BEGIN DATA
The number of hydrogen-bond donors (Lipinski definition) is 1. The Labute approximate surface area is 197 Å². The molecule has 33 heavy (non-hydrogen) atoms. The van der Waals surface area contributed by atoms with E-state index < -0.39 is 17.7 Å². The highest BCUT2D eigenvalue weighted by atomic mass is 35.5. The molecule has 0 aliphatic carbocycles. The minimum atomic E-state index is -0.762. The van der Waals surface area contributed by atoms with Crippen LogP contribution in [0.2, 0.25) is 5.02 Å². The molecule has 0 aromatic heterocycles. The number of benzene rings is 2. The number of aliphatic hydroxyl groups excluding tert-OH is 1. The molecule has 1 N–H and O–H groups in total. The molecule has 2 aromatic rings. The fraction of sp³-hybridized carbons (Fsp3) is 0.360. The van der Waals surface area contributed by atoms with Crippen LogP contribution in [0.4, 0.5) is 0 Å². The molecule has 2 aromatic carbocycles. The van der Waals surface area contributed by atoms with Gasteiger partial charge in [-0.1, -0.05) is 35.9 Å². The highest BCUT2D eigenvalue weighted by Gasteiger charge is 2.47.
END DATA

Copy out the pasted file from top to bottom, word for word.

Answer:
The number of hydrogen-bond donors (Lipinski definition) is 1. The Labute approximate surface area is 197 Å². The molecule has 33 heavy (non-hydrogen) atoms. The van der Waals surface area contributed by atoms with E-state index < -0.39 is 17.7 Å². The highest BCUT2D eigenvalue weighted by atomic mass is 35.5. The molecule has 0 aliphatic carbocycles. The minimum atomic E-state index is -0.762. The van der Waals surface area contributed by atoms with Crippen LogP contribution in [0.2, 0.25) is 5.02 Å². The molecule has 0 aromatic heterocycles. The number of benzene rings is 2. The number of aliphatic hydroxyl groups excluding tert-OH is 1. The molecule has 1 N–H and O–H groups in total. The molecule has 2 aromatic rings. The fraction of sp³-hybridized carbons (Fsp3) is 0.360. The van der Waals surface area contributed by atoms with Crippen LogP contribution in [0.4, 0.5) is 0 Å². The molecule has 2 aromatic carbocycles. The van der Waals surface area contributed by atoms with Gasteiger partial charge in [-0.1, -0.05) is 35.9 Å². The highest BCUT2D eigenvalue weighted by Gasteiger charge is 2.47.